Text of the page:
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Friday, July 20, 2018

Spies, Lies & Allies by Lisa Brown Roberts

Spies, Lies & Allies by Lisa Brown Roberts
Contemporary Romance, 300 pages
Published May 1st 2018 by Entangled: Teen
Summers are supposed to be fun, right? Not mine. I’ve got a job at my dad’s company, which is sponsoring a college scholarship competition. I just found out that, in addition to my job assisting the competing interns, I’m supposed to vote for the winner. Totally not what I signed up for.

My boss is running the competition like it’s an episode of Survivor. Then there’s Carlos, who is, well, very distracting––in a good way. But I can’t even think about him like that because fraternizing on the job means instant disqualification for the intern involved.

As if that’s not enough, an anonymous informant with insider intel is trying to sabotage my dad’s company on social media...and I’m afraid it's working.

Much as I’d love to quit, I can’t. Kristoffs Never Quit is our family motto. I just hope there’s more than one survivor by the end of this summer.

Well. I definitely should have reviewed this well before now, since I read it back in late April or early May (long enough ago that I can’t even quite remember), but frankly, silly blogger that I am, I couldn’t make up my mind on how I wanted to review it: written post or vlog. As if it matters. Finally I was just like, Misty, what are you doing with your life, and sat down to write this, and now here we are. Fascinating, huh?

You’d probably have been able to guess how I was likely to feel about this from my first impressions video, if not, or if you missed that video, lemme be clear: this was super cute and sweet and not at all saccharine, and I deffo recommend.

I really enjoyed the voice in S, L, & A. Laurel is an easy character to like and follow along with, relatable (even if she is rich, and a lot of us are, ahem, not), warm, smart and funny, without being too much of anything, to make her a perfectperfect, bland Mary Sue. There’s a good streak of nerdom niche, making it possibly a good fit for fans of the super popular Geekerella, though I think it maybe even had more going for it than Geekerella. If you watched that first impressions video, you’ll know that the nerd factor was actually the element I was most concerned about. The Star Wars references were… frequent, to say the least; I was worried it was going to be too heavy-handed and almost condescending: this is the reference I’m making, the comparison I’m laying, and just in case you didn’t get it the first eighteen times, I’m going to make it one more time… But actually, this element either leveled out, or I got used to it, because although it was a thread that was carried through the entire story, it didn’t feel like too much. Laurel's Star Wars obsession and general nerdery worked to build the character, and her relationship to her dad, and just felt authentic to who they were.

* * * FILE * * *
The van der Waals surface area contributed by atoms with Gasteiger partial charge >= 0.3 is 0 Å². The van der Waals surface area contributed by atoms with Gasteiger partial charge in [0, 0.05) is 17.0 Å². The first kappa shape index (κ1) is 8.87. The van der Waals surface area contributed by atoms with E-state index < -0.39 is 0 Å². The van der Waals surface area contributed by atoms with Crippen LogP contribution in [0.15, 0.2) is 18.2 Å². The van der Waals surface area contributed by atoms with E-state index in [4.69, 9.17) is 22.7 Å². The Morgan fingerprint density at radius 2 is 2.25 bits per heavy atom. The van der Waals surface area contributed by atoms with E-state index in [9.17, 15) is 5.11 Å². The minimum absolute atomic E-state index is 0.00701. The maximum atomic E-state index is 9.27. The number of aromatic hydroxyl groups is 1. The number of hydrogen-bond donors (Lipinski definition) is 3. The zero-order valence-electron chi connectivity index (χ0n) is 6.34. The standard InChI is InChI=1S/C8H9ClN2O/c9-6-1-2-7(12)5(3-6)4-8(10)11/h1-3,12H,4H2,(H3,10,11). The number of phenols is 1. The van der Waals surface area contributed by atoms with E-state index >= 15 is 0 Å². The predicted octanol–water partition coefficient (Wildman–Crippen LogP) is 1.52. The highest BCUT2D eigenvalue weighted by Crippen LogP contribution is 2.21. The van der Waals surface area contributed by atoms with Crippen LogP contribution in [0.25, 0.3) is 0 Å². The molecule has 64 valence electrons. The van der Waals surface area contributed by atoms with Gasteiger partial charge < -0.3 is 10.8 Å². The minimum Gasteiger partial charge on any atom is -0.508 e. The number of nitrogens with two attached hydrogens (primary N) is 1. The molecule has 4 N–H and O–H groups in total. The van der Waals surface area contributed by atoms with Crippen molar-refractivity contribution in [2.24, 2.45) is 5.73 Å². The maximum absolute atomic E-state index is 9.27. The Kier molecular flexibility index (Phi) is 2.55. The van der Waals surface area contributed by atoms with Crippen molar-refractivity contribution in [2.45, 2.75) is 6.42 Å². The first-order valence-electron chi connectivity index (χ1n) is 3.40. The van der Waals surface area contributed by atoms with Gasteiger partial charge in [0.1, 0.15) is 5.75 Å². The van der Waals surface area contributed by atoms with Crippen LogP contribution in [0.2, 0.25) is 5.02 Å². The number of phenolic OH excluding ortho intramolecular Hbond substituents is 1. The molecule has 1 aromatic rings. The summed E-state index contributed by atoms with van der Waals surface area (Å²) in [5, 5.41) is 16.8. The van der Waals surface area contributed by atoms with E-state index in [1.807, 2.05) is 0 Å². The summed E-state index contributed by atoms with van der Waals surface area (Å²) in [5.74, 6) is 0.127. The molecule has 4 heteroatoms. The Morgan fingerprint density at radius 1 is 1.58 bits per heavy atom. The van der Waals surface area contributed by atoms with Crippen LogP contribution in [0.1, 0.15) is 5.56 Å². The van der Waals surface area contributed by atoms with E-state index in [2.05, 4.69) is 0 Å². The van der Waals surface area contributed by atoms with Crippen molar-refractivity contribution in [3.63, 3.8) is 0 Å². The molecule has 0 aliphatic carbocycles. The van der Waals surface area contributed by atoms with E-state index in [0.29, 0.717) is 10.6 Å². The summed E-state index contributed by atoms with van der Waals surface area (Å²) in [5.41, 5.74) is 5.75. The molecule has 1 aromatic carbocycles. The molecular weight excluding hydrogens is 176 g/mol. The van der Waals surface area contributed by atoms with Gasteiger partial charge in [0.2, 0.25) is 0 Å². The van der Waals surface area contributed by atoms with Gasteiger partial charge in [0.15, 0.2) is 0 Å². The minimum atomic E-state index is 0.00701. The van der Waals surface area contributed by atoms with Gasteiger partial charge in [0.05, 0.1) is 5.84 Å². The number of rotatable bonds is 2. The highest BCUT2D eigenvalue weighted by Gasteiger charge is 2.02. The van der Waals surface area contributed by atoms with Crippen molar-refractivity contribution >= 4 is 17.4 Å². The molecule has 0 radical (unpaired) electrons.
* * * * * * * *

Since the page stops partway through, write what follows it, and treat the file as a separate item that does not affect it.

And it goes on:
Which brings me to what is perhaps my favorite – and the most surprising – thing about the book: I like that there's a parent/child relationship at the heart of the story that is equally, if not more, important than the romance. It’s a Known Thing™ that kids in YA and MG stories are almost always orphans, in practice if not in reality. Whether it’s because they’re workaholics, died in fiery crashes, or have been kidnapped by the fairies, parents in books for kids and teens are just non-existent. There are lots of reasons for this, which have certainly been explored and written about before, but the main reason for this is expediency: you want your protagonists to be able to do whatever the story requires of them, without worrying about things like curfew or a parent saying things like, Now, just where do you think you’re going with that knapsack full of M&Ms and spare clothes, little missy? But the parents in Spies, Lies, and Allies aren’t just there, they’re involved, they’re active, they give a shit.  Even more than that, the book is as much an exploration of, and love letter to, a father/daughter relationship as it is a cutesy contemporary romance. Beyond adding another layer to the story, it really set the story apart from other cutesy contemporary romances, and I appreciated this immensely. 

It did have some continuity issues, or just small things that I would question. Nothing major, and quite possibly nothing that will even stand out to some/many readers, but I did notice them, and these small things do add up. Many will find it predictable, which it is, but in a wanted way. I've talked about this a lot lately – sometimes predictable works. And eh, there's nothing new under the sun, right?

All in all, I read through it really quickly – so it’s plenty engaging – and enjoyed it a lot. It has a really good sense of place and of voice; it’s sweet and wholesome, without really being too cheesy too fluffy, or easy to dismiss, and it has that little something extra to set it apart. Recommended!

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